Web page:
October 20, 2010

Her voice broke. She muffled her sobs. I strained my ears and fought the apple-sized wad of emotions lodged snugly and permanently in my throat. This was it. This was goodbye. She was calling me to say goodbye. Her handwriting – so beautiful and lovely – will no longer scrawl across elegant, scented, birthday cards. Her soft voice will no longer say hello to me on the telephone. Her elaborately designed attire, that was always much too sophisticated for whichever occasion it was worn, will no longer smell like vintage perfume.
I called her Nama. And she had stage four pancreatic, lung, and kidney cancer. It just spread. She was never the type to listen to a doctor – nor the type to give herself a break. Running a highly-acclaimed Bed and Breakfast with only the help of a cook and one maid; she was my 70-something-year old, beautiful, super-hero grandmother. In my sophomore year of high school, my family’s awareness and involvement in Nama’s health troubles accelerated. My Mom was with her – her mother – through it all, and my Dad and brother complimented my ghastly cooking while she was gone. We held onto every ounce of attainable hope. My house was mother-less on Mother’s Day. But that’s because my Mom was needed. By her own Mom
Everything was put into perspective that year. The value of family, and every memory created. Nama’s intellect, her spoiled dogs, her appreciation for the arts, her secretive and intriguing past; those comforts shown through the pain – like a beam of sunlight on the California Coast in which she resided. Death met her two and a half months after we knew that cancer was indeed, the culprit.
I wrote her a letter. Not doing so would have been a figurative death of me. At least then, it would have been. “This is just me speaking, Nama. No format; no structure,” I wrote, breathing deeply. I told her how much I admired her. I told her now hard I’ve cried. I told her how I wished I knew her better. I thanked her for everything she’s given me. I thanked her for being my Nama. I told her I’m going to go by “Nama” when I’m a grandmother. I wrote the lyrics of my favorite song, by Matchbox Twenty. The lead singer wrote the song when his own mother was dying of cancer. The words were like liquid – flowing from my heart onto the blank sheets of notebook paper. It was only two pages. But it was enough.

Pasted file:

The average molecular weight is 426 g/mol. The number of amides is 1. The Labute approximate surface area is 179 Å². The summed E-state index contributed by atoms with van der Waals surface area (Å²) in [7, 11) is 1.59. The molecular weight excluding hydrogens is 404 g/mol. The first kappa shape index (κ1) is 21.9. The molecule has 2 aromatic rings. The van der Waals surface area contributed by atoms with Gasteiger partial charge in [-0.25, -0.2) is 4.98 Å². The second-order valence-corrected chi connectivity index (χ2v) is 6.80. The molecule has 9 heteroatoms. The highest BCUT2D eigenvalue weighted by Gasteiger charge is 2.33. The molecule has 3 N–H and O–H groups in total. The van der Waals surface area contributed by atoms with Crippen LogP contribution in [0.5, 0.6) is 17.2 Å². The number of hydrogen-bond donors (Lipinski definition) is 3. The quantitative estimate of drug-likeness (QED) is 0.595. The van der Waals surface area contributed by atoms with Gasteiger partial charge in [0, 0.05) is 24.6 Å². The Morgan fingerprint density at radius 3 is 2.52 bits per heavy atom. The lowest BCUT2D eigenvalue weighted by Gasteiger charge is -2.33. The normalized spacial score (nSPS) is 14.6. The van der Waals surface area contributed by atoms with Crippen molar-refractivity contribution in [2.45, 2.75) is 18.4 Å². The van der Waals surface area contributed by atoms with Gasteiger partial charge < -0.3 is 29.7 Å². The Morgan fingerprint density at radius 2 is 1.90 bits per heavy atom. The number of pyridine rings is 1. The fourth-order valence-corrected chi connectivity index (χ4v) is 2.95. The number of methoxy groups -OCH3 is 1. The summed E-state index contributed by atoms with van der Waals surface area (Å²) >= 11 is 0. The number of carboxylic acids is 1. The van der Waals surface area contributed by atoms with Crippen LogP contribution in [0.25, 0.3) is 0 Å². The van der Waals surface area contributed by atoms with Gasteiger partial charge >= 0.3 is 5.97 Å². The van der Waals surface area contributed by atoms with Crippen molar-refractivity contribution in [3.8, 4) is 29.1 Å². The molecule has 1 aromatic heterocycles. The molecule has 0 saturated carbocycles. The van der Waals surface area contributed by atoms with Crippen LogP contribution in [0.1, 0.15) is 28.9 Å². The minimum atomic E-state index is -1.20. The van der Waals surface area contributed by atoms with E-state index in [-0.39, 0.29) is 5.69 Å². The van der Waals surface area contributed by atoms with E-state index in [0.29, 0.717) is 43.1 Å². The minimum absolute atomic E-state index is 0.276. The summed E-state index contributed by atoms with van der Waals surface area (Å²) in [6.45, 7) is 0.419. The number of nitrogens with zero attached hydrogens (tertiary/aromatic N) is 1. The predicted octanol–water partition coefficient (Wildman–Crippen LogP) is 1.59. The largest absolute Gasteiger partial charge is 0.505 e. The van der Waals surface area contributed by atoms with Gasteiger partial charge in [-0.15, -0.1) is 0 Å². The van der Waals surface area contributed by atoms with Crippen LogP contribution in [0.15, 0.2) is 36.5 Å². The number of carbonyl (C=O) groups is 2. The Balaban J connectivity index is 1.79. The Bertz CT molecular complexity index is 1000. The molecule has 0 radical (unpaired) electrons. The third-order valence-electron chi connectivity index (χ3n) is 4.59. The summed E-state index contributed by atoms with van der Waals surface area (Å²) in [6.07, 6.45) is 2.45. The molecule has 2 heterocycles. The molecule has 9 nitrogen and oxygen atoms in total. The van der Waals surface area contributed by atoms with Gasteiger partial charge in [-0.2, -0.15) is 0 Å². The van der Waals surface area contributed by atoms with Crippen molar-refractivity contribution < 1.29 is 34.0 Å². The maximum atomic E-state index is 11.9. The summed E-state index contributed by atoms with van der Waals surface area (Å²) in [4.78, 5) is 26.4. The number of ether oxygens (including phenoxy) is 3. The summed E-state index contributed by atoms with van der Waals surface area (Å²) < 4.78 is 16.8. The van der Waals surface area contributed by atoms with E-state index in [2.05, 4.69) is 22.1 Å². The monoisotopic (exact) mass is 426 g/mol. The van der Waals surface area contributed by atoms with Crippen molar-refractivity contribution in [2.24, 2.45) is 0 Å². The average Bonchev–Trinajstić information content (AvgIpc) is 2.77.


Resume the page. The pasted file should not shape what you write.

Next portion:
For me writing is like breathing. And mu letter to my grandmother was the most liberating form of closure I ever hoped to have. She read it, and wept to my Mom, who was kneeling on her bedside, touched by my simple words. Nama passed away the following day.
Again, I strained by ears, desperate to soak up every exhaled breath and broken sentence.
“Goodbye, honey. I love you…and this…is my time. I hope I’ve been good to you in your life.
You will have such a beautiful life. I’m…so emotional, Lauren. I love you.” And that was it.
A numb, lost feeling following the conversation. That same feeling distinguished itself, into a searing pain, following her death the very next day. But it was alright. Words have power – and words were exchanged. Words of love. Words of happiness. Words that can touch one’s soul and make them yearn for something more. Wherever Nama is, she’s smiling. Right now. And because of that truth – I’m at ease.
Lauren Prater